Monday, September 21, 2009

A difficult question, but we'll take them as they come

Today there was an interesting post on Justin Taylor's blog where he posts a video where Tremper Longman suggests that the existence of a historical Adam and Eve is an open question. The question was then raised, what do we do with passages like Romans 5:12-13 which presupposes a historical reading of Genesis 1-3? As one who does not think that a literal Adam and Eve existed I find this to be a very interesting and important question.

The first thing to point out is that Paul is making an analogy, 'Therefore, just as sin entered the world through one man...' (Rom 5:12a - TNIV). This is made clear in verse 18 when Paul picks up this thought again (5:13-17 are a digression - see e.g., Schreiner p. 268) saying, 'Consequently, just as one trespass resulted in condemnation for all people...' (Rom 5:18a - TNIV). The 'just as' at the start of each clause signals that Paul is making an analogy. Does the analogy break down if there was no historical Adam?

Let's take a quick aside and examine another use of analogy in the NT. What about Jesus and the sign of Jonah? Does Jesus reference to the sign of Jonah require that Jonah have been in the belly of the fish for three days and three nights in reality? Why isn't it enough that in the story Jonah was in the belly of the fish for three days and three nights? The analogy still works. It still gets across Jesus point that he will rise again from the dead in three days. Similarly, while not an analogy, Jude can cite a non-canonical text like 1 Enoch that certainly is not historical (see Jude 1:14) to make a point.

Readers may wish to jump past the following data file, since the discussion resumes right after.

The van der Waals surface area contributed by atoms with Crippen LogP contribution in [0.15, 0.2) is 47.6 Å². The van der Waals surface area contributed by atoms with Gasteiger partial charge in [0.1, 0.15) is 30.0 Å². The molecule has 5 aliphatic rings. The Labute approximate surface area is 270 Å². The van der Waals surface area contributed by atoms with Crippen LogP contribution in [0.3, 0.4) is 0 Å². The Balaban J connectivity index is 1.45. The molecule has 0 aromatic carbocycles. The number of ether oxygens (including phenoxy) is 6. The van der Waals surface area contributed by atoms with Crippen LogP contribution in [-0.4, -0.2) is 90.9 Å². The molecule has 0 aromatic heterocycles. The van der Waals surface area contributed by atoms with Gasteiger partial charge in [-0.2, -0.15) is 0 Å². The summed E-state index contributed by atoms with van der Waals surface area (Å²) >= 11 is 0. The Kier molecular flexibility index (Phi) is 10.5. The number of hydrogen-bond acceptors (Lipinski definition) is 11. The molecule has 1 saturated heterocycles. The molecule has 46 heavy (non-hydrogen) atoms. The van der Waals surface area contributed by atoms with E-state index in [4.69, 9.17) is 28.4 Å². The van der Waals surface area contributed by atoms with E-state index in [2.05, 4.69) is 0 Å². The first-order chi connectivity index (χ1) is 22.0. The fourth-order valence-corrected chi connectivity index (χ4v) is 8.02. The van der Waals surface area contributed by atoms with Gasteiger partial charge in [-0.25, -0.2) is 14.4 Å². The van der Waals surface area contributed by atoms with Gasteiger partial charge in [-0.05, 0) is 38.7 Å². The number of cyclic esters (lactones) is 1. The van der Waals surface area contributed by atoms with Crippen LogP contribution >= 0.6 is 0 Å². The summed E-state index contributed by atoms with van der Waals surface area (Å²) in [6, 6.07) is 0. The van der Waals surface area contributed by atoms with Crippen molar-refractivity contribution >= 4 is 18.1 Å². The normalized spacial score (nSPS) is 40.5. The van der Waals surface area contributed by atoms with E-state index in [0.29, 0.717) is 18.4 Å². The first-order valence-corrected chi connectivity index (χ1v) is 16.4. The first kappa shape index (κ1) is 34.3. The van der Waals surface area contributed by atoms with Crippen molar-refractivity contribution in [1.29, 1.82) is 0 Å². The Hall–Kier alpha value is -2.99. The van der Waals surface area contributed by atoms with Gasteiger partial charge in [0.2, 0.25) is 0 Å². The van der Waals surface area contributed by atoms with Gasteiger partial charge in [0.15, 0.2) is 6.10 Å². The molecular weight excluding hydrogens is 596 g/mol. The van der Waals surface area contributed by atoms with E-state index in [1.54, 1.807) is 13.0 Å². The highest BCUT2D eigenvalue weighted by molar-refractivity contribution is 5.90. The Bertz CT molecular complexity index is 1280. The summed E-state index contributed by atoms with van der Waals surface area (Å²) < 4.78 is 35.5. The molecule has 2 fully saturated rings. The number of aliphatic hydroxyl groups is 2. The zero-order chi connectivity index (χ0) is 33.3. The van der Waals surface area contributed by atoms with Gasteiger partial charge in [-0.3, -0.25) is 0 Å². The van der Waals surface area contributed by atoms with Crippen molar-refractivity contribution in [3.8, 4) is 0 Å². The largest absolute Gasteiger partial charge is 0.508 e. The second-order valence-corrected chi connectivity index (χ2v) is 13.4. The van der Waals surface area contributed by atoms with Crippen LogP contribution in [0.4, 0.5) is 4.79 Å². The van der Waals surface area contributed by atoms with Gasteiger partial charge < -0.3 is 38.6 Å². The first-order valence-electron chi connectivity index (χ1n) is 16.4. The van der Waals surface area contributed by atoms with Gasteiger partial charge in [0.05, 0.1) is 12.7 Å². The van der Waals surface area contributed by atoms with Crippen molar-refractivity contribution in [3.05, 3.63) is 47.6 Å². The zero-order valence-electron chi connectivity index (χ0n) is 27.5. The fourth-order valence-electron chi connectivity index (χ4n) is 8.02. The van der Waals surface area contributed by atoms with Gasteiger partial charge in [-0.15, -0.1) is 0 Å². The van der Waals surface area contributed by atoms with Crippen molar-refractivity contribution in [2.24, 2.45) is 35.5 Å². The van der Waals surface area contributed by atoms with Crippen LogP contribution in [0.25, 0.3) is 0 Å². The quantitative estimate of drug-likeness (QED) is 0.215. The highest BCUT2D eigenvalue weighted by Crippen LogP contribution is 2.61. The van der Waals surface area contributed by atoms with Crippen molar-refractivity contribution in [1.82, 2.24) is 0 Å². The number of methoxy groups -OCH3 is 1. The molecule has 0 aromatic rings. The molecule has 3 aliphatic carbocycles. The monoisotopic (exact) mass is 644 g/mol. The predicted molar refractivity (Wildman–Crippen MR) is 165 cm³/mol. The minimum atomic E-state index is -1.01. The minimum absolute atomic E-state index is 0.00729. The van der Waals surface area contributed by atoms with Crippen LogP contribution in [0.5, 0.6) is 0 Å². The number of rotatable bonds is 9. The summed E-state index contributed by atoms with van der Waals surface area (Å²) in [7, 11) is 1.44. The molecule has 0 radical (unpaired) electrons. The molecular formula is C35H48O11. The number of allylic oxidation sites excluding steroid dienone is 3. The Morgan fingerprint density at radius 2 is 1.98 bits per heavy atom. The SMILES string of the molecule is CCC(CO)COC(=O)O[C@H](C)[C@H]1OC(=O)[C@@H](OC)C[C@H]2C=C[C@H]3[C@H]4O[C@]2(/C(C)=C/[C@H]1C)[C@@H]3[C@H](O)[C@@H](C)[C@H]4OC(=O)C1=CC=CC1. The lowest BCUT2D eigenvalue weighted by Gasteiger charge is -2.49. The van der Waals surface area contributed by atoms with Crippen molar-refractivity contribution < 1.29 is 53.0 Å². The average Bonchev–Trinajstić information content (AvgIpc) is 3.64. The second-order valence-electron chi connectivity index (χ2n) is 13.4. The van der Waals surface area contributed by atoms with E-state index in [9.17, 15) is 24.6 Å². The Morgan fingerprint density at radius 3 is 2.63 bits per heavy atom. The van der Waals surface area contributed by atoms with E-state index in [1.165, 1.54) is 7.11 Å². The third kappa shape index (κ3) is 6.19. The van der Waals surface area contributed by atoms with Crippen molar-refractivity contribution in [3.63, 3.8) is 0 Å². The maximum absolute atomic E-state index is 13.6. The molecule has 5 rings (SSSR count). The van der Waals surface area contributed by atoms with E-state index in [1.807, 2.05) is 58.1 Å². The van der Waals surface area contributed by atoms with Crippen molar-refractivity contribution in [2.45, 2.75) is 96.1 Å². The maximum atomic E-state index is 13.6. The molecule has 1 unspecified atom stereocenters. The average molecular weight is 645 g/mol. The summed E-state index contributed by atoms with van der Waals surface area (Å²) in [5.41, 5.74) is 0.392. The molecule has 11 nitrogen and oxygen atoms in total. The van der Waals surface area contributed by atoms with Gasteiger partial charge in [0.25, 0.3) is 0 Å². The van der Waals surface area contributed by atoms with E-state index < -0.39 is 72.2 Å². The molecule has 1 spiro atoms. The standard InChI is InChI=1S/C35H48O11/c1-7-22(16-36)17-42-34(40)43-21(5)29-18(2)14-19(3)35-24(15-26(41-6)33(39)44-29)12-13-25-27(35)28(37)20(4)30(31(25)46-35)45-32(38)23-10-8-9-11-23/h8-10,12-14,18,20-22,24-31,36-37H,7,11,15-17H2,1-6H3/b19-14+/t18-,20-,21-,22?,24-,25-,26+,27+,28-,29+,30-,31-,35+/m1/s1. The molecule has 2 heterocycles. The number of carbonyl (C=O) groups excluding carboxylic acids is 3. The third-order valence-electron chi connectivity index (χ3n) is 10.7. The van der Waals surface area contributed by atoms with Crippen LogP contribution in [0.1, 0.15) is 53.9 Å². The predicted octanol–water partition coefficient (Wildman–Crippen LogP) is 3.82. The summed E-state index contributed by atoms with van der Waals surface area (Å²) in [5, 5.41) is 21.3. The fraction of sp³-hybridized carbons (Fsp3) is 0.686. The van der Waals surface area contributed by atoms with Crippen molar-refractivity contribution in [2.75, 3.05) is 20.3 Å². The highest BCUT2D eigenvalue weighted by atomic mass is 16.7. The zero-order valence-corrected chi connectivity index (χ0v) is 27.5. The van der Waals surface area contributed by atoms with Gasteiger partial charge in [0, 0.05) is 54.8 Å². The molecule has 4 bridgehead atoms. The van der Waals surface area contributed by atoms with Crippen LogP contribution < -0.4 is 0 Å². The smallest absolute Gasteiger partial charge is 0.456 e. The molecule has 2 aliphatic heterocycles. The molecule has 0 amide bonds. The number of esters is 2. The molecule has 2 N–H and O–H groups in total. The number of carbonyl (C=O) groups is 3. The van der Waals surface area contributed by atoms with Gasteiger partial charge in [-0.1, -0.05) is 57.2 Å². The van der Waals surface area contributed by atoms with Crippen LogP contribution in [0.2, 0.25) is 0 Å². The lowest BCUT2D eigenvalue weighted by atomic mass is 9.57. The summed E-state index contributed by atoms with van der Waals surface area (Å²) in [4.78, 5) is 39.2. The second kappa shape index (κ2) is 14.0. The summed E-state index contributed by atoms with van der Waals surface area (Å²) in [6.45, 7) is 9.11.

Thus, analogies and comparisons in general do not need historical referrents to make a valid, true, point. Obviously, though, I have not proved that this is the case in every instance or even in Romans 5. What's Paul's point in this section of Romans 5? He's attempting to show that all human beings subsequent to Adam have entered a world alienated from God and thus we commit sin which alienates us from God; and Christ undoes all of that. Does this argument require that a literal Adam have existed? Could Genesis 3 be a metaphorical way for explaining that somehow humanity fell, it sinned, it failed to achieve it's God given purpose (a suggestion, if my memory serves me right, allowed by Henri Blocher in Original Sin - if I'm wrong let me know and I'll correct it)? Would not Paul's argument still work? His point seems to remain in tact.

I realize this post leaves many other questions left unaddressed, I hope to address some of them in the next couple of posts.

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